Death and the Self

On Tuesday the 10th of March, Shaun Nichols delivered the 2015 Wellcome & Loebel Lecture in Neuroethics. You can listen to the lecture here.

Nichols presented a range of intriguing empirical data on how our view of the self affects our attitudes. The common view about the self is that it is something that persists through our lives. The self is an essential part of us that remains the same from childhood to adulthood.  However some views in philosophy and religion see the self as something much less permanent.

Nichols notes that unlike many revolutionary views in the philosophy, the idea that there is no persisting self is predicted to have generally beneficial consequences. For example, it should make people more generous and less selfish, as the boundaries between different people become less significant. It should also make individuals less punitive, as if the self regularly changes, agents may not be responsible for former wrongs.  Further, it should decrease peoples fear of death, as the person who eventually dies would not truly be them.

Nichols presented data from his own work showing that when individuals are primed to view the self as something which changes through time, they do indeed become more generous, and choose to give more to charity when given the opportunity. They also are less inclined to punish people for former wrongs.

However when Nichols looked at how the conception of the self affects attitudes toward death, he found it made no difference. Those who think the self changes over time are just as afraid of death as those who believe in the persisting self.

One explanation for these results could be that Nichols’ experiments only included those who grew up in cultures that continually reinforce the idea of the persisting self. Perhaps individuals from cultures which show a robust belief in the impermanent self will show less death anxiety. To investigate this, Nichols studied attitudes toward the self and death in Tibetan Buddhist Lamas. Members of this population have deeply ingrained views about the impermanent nature of the self, which was confirmed by Nichols. However when he looked at the views of this population toward death, the result was surprising. This group was more scared of death, not less, than controls.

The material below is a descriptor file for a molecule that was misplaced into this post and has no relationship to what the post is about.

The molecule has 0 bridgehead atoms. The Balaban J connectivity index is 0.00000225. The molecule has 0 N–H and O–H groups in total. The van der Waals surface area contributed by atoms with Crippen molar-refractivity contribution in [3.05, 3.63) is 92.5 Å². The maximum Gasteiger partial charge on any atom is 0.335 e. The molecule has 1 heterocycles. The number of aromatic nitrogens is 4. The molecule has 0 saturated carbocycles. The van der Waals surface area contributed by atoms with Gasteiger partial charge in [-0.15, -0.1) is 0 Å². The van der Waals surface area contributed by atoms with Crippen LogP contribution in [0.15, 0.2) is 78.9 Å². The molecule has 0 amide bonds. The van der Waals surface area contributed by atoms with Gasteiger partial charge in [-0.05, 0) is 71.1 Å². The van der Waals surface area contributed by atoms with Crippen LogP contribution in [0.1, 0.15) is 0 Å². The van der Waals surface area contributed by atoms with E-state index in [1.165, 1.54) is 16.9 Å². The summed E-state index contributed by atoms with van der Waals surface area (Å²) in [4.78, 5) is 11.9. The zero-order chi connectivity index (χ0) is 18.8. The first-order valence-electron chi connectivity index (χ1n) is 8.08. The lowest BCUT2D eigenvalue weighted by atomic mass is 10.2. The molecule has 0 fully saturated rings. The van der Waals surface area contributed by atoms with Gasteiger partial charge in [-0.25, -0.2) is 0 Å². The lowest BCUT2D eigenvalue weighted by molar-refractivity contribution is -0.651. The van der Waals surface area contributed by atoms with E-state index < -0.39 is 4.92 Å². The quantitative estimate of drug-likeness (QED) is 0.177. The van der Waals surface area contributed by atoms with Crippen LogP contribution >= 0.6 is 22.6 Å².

Nichols then presented various theories that might explain this result.  One comes from neuroscience. Evidence from brain damaged patients indicates that two distinct senses of self can be affected by two distinct parts of our brain – the semantic self, and the episodic self. Our semantic self is essentially the set of traits that we believe make us who we are. It seems clear that this does change significantly through time. According to the biopsychosocial view in psychiatry , our mental attributes are the result of interactions between biological, social and psychological factors. As these factors change, so do our mental attitudes.  Hence as our brains, environments and social situations change from childhood to adulthood, so too does the sets of traits we possess.

However the episodic self is something quite different.  When we conceive of our episodic self, we conceive of something that has experiences rather than something that has traits. When we imagine our first kiss, we imagine that experience as if it happening to us now. Our traits, our semantic self,  don’t get represented at all.

One possible explanation for Nichols’ results is that although it may be easy to manipulate our view of the semantic self, this is not the case for the episodic self.  When we imagine our death, we can’t help but imagine it happening to us as we are now – just like when we remember our first kiss.

As to why the Lamas actually have a greater fear of death than others, Nichols had an interesting hypothesis. Given these individual pray and think about death on a daily basis, this may bring death to the forefront of their minds and inadvertently make them more worried about it.  This suggests that one way of avoiding death anxiety is to simply not think about death.

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One Response to Death and the Self

  • Joshua Livingston says:

    I listened to Prof. Nichol’s interview at Philosophy Bites, and was surprised that he doesn’t seem to seriously consider that accepting the non-permanence of the self would predict more, rather than less fear of death. After all, I would imagine that people who believe in the permanence of the self are also more likely to believe in a soul that persists beyond death.

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